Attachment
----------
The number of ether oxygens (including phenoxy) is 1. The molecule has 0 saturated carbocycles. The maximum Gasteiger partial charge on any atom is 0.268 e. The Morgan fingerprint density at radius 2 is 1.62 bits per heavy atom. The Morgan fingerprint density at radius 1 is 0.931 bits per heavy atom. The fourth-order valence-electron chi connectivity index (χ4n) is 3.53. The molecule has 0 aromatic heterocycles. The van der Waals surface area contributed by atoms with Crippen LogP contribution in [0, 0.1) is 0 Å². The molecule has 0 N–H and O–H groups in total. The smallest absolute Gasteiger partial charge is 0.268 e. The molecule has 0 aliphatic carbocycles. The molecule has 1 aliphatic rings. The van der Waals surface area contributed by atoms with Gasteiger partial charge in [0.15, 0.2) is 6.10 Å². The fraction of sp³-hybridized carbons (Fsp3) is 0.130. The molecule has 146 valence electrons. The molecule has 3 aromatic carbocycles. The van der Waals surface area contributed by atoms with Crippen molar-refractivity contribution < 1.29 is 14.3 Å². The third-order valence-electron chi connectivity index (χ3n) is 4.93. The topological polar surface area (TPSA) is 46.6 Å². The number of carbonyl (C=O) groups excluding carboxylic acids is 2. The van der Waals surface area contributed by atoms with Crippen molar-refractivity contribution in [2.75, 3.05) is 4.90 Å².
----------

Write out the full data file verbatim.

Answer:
The number of ether oxygens (including phenoxy) is 1. The molecule has 0 saturated carbocycles. The maximum Gasteiger partial charge on any atom is 0.268 e. The Morgan fingerprint density at radius 2 is 1.62 bits per heavy atom. The Morgan fingerprint density at radius 1 is 0.931 bits per heavy atom. The fourth-order valence-electron chi connectivity index (χ4n) is 3.53. The molecule has 0 aromatic heterocycles. The van der Waals surface area contributed by atoms with Crippen LogP contribution in [0, 0.1) is 0 Å². The molecule has 0 N–H and O–H groups in total. The smallest absolute Gasteiger partial charge is 0.268 e. The molecule has 0 aliphatic carbocycles. The molecule has 1 aliphatic rings. The van der Waals surface area contributed by atoms with Gasteiger partial charge in [0.15, 0.2) is 6.10 Å². The fraction of sp³-hybridized carbons (Fsp3) is 0.130. The molecule has 146 valence electrons. The molecule has 3 aromatic carbocycles. The van der Waals surface area contributed by atoms with Crippen molar-refractivity contribution < 1.29 is 14.3 Å². The third-order valence-electron chi connectivity index (χ3n) is 4.93. The topological polar surface area (TPSA) is 46.6 Å². The number of carbonyl (C=O) groups excluding carboxylic acids is 2. The van der Waals surface area contributed by atoms with Crippen molar-refractivity contribution in [2.75, 3.05) is 4.90 Å².